Fifth Estate

The Problem with Democracy:
Middle Eastern democracies are proving more difficult than dictators.

Since the initial stages of the Arab Spring in early 2011, the consensus in Western attitudes has been, simply, that democracy will solve everything. Autocratic dictatorships clearly have no respect for human rights, the thinking goes, because the right to self-determination is the most fundamental right of all.

But the Western world is discovering that, at least in the early stages, there is far less stability in emerging democracies than in the dictatorial regimes they replaced. As David Kirkpatrick pointed out in a July story in the New York Times, this inevitably leads to a conflict between values and interests.

While the U.S. and other Western countries espouse the democratic values of self-determination and rule by and for the people, when it comes to diplomatic relations, their interests are best served when dealing with a stable, predictable foreign government. Fledgling democracies, where the will of the people may be uncertain, capricious, or at least developing and not yet fully formed, are neither stable nor predictable. As Kirkpatrick points out, at least when dealing with a dictator, it’s clear who is in charge and who to talk to for diplomatic relations.

Writing for the geopolitical affairs website Stratfor in July, Robert D. Kaplan argues that American support for Middle Eastern autocrats over the past half-century actually contributed to peace and stability in the region, even if the regimes they recognized were dictatorships:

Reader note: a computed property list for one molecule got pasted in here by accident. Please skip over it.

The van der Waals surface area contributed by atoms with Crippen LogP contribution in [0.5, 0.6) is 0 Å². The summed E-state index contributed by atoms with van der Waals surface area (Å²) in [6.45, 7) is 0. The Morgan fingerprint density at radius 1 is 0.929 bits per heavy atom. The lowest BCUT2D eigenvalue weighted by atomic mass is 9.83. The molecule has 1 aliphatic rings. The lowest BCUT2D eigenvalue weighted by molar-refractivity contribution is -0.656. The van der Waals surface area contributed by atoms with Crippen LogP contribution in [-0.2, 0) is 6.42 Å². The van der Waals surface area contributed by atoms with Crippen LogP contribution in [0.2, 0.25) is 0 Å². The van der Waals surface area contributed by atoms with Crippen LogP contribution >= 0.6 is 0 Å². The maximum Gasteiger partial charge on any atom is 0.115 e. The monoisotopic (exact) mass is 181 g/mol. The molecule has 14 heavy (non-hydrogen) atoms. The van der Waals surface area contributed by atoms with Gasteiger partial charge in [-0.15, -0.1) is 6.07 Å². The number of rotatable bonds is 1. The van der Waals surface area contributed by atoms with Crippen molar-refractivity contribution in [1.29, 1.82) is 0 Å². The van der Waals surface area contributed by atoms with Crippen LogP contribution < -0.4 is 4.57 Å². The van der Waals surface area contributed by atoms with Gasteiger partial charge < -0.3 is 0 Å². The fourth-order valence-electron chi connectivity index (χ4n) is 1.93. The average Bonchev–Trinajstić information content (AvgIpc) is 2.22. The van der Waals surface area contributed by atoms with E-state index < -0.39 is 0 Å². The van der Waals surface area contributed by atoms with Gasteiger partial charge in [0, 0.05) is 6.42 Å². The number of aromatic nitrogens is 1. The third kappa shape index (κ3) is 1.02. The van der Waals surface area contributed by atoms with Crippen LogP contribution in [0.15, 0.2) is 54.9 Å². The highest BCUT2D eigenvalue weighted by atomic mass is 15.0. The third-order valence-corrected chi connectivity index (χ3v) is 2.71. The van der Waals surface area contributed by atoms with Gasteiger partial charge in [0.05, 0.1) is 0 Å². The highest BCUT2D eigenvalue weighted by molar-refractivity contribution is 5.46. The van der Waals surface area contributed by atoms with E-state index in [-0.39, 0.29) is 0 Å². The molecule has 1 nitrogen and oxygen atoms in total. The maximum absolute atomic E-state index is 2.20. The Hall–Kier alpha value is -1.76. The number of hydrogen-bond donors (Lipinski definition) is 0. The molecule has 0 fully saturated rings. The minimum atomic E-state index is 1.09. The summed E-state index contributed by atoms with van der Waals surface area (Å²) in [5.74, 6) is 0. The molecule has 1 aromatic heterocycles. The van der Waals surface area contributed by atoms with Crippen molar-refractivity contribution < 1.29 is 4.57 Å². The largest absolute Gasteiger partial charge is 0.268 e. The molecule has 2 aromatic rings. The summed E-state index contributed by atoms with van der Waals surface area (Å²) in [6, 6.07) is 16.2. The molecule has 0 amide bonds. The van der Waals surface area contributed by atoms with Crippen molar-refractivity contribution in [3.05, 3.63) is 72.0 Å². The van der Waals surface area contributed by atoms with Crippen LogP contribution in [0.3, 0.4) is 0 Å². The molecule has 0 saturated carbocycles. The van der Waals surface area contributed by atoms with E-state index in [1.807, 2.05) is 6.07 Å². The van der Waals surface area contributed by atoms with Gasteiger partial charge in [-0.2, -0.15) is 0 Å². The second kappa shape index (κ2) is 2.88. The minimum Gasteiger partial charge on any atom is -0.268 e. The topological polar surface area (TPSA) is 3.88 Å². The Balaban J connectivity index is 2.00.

Support for moderate Arab monarchs and secular dictatorships were part of a successful Cold War strategy for which there is no need to apologize. It helped secure the sea lines of communication between the oil-rich Middle East and the West, on which the well being of Americans depended. What was the United States supposed to have done? Overthrow a slew of regimes across a vast swath of the Earth for decades on end because those states did not conform to America’s own historical experience and political system?

Kaplan also points out a less philosophical, but more practical reason for practicing diplomacy with dictators — the cost: “A basic rule of foreign policy pragmatism is that you must work with the material at hand: because it is dangerous and costly to replace regimes thousands of miles away from home when they do not correspond to your values or liking.”

The democratic right to self-determination now presents the people of these countries with choices they have never had before. As former Israeli foreign minister Tzipi Livni said in a July article in the Financial Times, nowhere are these choices more apparent than in Egypt, where President Morsi had simultaneous invitations to visit Tehran and Washington. Livni says this symbolizes the crossroads Egypt and other emerging democracies face: freedom and democracy down one path and, down the other, the rise of Islamic extremists who view the emergence of democracy with suspicion and derision.

As Kirkpatrick points out, the U.S. maintained a balance of power in the Middle East through diplomatic relations with the autocrats that governed the dictatorships for decades. The emergence of extremist organizations such as al Qaeda was a backlash against the cordial relations these dictatorships held with the U.S. What, then, is Washington to do if the prevailing sentiment in these emerging democracies is to support the extremists who are outspoken opponents of the U.S.?

The first democratic elections in Egypt and Tunisia brought to power Islamist parties historically opposed to U.S. policy in the region, Kirkpatrick notes. Which means in Egypt, if the U.S. hopes to pry control from the military, its alternative is the democratically elected Muslim Brotherhood.

The Western concept that democracy will solve everything naively overlooks the possibility that emerging Arab democracies will freely choose to elect governments that oppose the U.S. and its Western policies and influence. Trading dictatorships for democracies may conform to Western values, but it complicates Western interests.

— The Global Intelligence


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